- The State Budget looks to develop Aboriginal economic participation through a broad range of initiatives
- The McGowan Government has targeted its investment in Aboriginal communities
- McGowan Government looking to reset the relationship between communities and the State
This year's State Budget aims to link the critical importance of building resilience and capacity of Aboriginal communities and individuals with economic participation.
The Budget targets a number of strategic initiatives in urban, regional and remote settings to improve social and economic outcomes for Aboriginal people through partnership and collaboration.
The intention is to build on existing community strengths and assets, and to ensure that government investment is effective in developing real pathways to maximise opportunities for Aboriginal employment across the economy.
The overriding features of the Government's Aboriginal Affairs policy approach reflected in this Budget are:
- A localised or place-based development approach that encourages community and government collaboration;
- Rigorous approach to measuring outcomes as a basis for continued public investment;
- Recognising the diversity of Western Australia's economy and where Aboriginal people's culture and society can best leverage economic advantage;
- Building on native title agreements to ensure long-term economic and social benefits for Aboriginal people; and
- The McGowan Government's Aboriginal Procurement Policy which seeks to boost Aboriginal employment and business opportunities associated with government projects.
It is also the Government's intention to ensure that State investment for Aboriginal wellbeing is strategically linked with existing and future Commonwealth outlays so that returns on overall public investment for Aboriginal people's development in Western Australia are maximised.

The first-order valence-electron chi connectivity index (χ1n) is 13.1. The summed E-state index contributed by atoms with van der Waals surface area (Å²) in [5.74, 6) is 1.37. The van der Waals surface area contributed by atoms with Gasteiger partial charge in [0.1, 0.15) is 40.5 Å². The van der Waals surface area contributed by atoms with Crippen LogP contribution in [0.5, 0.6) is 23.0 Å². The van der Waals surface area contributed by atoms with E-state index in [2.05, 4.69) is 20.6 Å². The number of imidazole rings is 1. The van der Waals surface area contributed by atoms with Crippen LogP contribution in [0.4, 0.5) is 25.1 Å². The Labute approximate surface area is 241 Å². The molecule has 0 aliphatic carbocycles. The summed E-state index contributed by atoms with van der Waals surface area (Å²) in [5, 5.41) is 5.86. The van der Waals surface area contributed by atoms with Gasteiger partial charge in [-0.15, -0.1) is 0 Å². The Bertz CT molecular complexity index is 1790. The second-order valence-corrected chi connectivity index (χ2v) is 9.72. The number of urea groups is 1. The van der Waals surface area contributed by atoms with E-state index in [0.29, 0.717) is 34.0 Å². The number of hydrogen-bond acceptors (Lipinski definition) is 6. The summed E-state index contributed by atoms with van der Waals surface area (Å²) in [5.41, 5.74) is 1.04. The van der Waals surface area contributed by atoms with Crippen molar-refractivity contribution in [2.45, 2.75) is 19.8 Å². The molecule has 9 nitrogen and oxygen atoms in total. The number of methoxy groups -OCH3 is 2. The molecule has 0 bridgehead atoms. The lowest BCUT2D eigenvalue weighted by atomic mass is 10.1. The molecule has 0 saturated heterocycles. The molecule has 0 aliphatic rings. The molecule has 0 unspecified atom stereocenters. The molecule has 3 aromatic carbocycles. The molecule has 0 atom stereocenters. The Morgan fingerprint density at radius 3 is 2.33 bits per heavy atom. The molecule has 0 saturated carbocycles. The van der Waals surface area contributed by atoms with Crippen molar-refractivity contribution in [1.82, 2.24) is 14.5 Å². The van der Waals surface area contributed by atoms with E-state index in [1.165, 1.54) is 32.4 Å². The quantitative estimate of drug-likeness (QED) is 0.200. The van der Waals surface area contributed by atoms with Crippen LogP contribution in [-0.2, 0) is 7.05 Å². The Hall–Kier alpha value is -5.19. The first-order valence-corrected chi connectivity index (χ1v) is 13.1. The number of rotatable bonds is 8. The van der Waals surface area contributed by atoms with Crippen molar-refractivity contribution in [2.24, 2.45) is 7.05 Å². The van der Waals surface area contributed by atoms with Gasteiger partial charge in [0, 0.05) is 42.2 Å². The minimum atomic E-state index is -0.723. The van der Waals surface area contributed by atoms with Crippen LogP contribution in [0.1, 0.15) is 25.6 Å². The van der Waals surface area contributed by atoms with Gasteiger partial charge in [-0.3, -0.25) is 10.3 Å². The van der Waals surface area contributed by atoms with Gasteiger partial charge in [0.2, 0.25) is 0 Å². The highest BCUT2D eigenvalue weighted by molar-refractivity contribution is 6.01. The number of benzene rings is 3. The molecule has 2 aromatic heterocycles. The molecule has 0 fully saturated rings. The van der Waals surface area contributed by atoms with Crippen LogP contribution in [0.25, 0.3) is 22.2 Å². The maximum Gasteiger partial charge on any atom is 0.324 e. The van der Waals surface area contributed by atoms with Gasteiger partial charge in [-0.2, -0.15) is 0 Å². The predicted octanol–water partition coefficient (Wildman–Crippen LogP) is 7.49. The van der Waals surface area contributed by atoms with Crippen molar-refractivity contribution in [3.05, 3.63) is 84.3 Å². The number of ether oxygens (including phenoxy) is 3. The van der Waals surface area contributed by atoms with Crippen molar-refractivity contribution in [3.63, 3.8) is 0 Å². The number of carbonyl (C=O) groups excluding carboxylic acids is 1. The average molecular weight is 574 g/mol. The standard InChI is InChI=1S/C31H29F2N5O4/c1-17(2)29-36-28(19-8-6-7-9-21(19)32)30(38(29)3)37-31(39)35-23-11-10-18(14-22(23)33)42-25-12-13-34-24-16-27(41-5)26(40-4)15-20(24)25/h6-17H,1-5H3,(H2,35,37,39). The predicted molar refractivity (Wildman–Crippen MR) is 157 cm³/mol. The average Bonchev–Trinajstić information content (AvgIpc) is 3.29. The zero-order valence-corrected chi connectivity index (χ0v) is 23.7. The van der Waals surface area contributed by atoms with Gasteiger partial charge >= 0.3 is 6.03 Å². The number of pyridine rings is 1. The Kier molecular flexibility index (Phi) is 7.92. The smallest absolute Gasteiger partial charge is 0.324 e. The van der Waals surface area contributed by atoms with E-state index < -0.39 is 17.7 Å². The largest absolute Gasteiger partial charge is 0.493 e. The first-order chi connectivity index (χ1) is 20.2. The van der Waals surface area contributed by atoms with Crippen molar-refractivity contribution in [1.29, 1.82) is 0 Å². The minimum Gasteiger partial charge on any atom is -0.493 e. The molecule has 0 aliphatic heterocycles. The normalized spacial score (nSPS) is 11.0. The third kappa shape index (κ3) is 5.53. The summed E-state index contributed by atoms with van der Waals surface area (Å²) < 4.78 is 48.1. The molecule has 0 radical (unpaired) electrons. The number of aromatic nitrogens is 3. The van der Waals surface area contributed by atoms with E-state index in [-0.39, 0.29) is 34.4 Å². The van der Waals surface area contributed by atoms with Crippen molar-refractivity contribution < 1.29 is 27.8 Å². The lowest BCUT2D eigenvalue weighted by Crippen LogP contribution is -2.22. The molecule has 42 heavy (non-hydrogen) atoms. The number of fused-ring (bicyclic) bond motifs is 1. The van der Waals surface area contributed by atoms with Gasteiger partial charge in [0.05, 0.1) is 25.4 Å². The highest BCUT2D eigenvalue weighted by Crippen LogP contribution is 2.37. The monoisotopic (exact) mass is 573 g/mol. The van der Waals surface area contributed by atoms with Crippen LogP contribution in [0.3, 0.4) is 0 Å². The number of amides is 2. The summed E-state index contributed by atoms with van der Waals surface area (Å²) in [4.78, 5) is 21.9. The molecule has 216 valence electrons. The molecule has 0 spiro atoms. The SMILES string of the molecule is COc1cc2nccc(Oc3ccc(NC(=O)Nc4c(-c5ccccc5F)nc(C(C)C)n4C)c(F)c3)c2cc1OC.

The following commitments to support Aboriginal wellbeing in the 2019-20 Budget include:
- $1.3 million to support the West Kimberley Youth and Resilience Hub Project;
- $6.5 million to continue the Aboriginal Community Connectors program (formerly Aboriginal Community Patrols) which contributes to community safety in 14 locations State-wide;
- $5 million for Indigenous Land Use Agreements and national parks in the Kimberley region;
- $7 million over two years to support PCYCs and develop a new sustainability model;
- $3 million for Carnarvon and Kununurra PCYCs;
- $388,000 for traditional owner land management activities for the Gibson Desert Nature Reserve;
- $1.6 million for a culturally appropriate housing facility in Perth for Aboriginal patients and their carers visiting metropolitan hospitals;
- $900,000 over three years to develop a Kimberley Juvenile Justice Strategy in collaboration with Aboriginal people;
- $1.3 million over two years to progress the development of the Murujuga Living Knowledge Centre and Tourism Precinct at Conzinc Bay;
- $4.8 million over four years for the Enhanced Driver Training and Education Program for regional and remote communities; and
- $3.6 million to support Aboriginal tourism.
For more 2019-20 Budget information, visit http://www.ourstatebudget.wa.gov.au
Comments attributed to Treasurer and Aboriginal Affairs Minister Ben Wyatt:
"This Budget builds on the McGowan Government's commitment to reset the relationship between the State Government and Aboriginal people to one of a genuine partnership.
"Developing a partnership model that is primarily focused at the local level is a challenge to both the Government and Aboriginal communities.
"This Budget demonstrates the Government's commitment to building a partnership model that is not just sustainable but also one that delivers social and economic outcomes for Aboriginal people."
Treasurer and Aboriginal Affairs Minister's office - 6552 5900